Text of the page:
Bulls’ Tomas Satoransky lost a starting job, but not his confidence

The Bulls acquired Satoransky in a sign-and-trade with the Wizards last offseason, but don’t write him off as just another failure by the franchise just yet.

SHARE Bulls’ Tomas Satoransky lost a starting job, but not his confidence
Pacers_Bulls_Basketball.jpg

Bulls guard Tomas Satoransky dunks during a game against the Pacers.

Nam Y. Huh/AP Photo

The mistakes made by the Bulls front office throughout this recent roster reconstruction have been many.

Whether it was the Jabari Parker fiasco, completely over-valuing the skillset of Cristiano Felicio, or believing there were enough minutes to go around in the Thaddeus Young signing – to name a few – there have been far too many misses in the decision-making process.

There’s a reason the Bulls will be in the NBA draft lottery for a third season, and that the team left for Orlando on Wednesday with a 22-43 record.

Tomas Satoransky hopes he’s not just another reason why. That he’s not just another name on that list of misfit toys purchased by the organization.

“Inconsistent,’’ the guard said, when describing what his first full season with the Bulls has been like, and doing so with an honest assessment. “I think inconsistent is one off the best words to describe it. There is a lot of up and down for me. Right now, it’s obviously affecting the way I’ve been underperforming since the All-Star break. I can’t be happy about it.

“I think it helps after the season is done to look at it from the bigger picture. I think I had some good moments. We’ve been playing great, me, KD (Kris Dunn) and Zach (LaVine) some of the games [we had together]. I don’t like being inconsistent.’’

The Bulls coaching staff hasn’t exactly liked it either.

Maybe that’s why it made the decision to move rookie Coby White to the starting unit in place of Satoransky a bit easier.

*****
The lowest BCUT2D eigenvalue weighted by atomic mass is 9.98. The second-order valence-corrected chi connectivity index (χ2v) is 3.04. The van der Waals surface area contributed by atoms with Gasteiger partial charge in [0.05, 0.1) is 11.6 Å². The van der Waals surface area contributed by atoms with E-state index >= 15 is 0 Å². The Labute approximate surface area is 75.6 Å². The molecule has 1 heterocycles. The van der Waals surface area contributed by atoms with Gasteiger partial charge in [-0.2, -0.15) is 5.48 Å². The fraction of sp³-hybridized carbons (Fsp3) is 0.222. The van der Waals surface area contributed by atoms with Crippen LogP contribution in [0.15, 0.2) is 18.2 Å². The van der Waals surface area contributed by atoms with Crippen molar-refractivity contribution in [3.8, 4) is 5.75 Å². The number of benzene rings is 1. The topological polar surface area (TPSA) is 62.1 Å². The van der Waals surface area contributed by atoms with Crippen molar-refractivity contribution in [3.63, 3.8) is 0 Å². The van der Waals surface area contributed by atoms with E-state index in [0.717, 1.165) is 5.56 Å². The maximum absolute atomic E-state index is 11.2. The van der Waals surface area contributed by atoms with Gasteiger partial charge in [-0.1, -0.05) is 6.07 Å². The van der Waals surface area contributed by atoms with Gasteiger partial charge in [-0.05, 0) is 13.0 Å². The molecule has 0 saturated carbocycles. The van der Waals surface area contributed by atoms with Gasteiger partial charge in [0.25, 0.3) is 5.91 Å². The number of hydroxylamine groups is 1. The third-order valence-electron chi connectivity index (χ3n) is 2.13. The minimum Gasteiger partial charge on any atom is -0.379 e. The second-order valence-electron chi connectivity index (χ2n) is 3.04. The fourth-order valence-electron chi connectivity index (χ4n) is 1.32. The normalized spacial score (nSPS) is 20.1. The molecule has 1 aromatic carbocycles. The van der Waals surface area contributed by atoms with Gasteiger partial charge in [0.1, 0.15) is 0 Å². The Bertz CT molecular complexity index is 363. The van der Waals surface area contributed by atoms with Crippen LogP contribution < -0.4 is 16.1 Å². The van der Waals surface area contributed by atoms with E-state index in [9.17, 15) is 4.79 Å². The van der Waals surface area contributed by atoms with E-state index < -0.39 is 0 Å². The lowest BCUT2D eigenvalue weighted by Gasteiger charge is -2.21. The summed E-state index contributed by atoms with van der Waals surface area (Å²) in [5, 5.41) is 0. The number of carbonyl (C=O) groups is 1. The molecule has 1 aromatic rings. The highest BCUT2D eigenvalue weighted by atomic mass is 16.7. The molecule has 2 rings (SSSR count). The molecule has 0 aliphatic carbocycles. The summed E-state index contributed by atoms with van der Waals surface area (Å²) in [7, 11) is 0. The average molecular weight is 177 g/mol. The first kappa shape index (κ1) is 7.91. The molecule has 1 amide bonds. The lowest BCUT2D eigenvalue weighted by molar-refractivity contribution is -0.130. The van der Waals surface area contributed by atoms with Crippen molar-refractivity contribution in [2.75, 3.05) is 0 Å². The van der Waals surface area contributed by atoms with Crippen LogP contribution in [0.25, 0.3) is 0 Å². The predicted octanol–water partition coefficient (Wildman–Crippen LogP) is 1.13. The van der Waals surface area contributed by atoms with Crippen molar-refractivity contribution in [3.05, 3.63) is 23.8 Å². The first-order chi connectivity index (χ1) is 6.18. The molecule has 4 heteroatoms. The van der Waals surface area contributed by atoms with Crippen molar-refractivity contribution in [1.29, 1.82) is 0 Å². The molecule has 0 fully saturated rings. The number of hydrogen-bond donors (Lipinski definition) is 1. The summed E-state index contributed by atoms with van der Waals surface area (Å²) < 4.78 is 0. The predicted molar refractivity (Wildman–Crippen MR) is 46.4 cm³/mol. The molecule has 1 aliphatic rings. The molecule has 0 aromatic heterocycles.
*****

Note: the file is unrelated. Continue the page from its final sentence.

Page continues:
“Obviously when I made the change with Coby my progression is to talk to the guy being replaced first and the guy replacing him second,’’ coach Jim Boylen said of the process that led to White’s first NBA start in Tuesday’s win over the Cavaliers. “Tomas was very happy for Coby and basically said what I said: ‘[White’s] earned it and he’s played well and he’s a big part of our team.’

“These guys are men. And I think they understand when they don’t play well. I think Tomas understands it’s been a rough patch for him. I didn’t have to go there with that.’’

But Satoransky did. While his outside shooting has been disappointing this season, his accountability hasn’t been.

Acquired from Washington in a sign-and-trade last July, Satoransky wasn’t over-paid for, and does have a place on an NBA roster. Maybe not as a starter, but definitely as a key rotation guy. The head-scratcher, however, has been his outside shooting.

Two seasons ago with the Wizards, he nailed 46.5 percent from three. Last season it dipped to 39.5. But now as a Bull? How about 32.2, and just 43 percent from the field – also a three-season low.

That’s what he wants to figure out this upcoming offseason. How to get back to what he was and erase any doubt outsiders may have in that he’s just another Bulls mistake.

It could start with a smaller workload this summer.

Satoransky went straight from his Wizards season last April, to playing with the Czech Republic in the FIBA World Cup, to Bulls training camp.

It might be time to reassess how he works and what he works on.

“I have to be smart about it next summer and try to take some lessons from the season,’’ Satoransky said. “Sometimes I’m forcing it too much. I’m not probably in that age where I can still let myself do this.’’

NOTE: The Bulls announced that Chandler Hutchison will undergo right shoulder surgery on Mar. 17, sidelining the second-year forward for the next 12-to-16 weeks.

The Latest
The wounded were in the 400 block of South Wells Street about 1:45 a.m. when they were shot.
A man and woman were on the sidewalk in the 4600 block of South Ellis Avenue about 10:40 p.m. when someone opened fire, striking them both.
The 29-year-old was taken to the University of Chicago Medical Center, where he was pronounced dead, police said.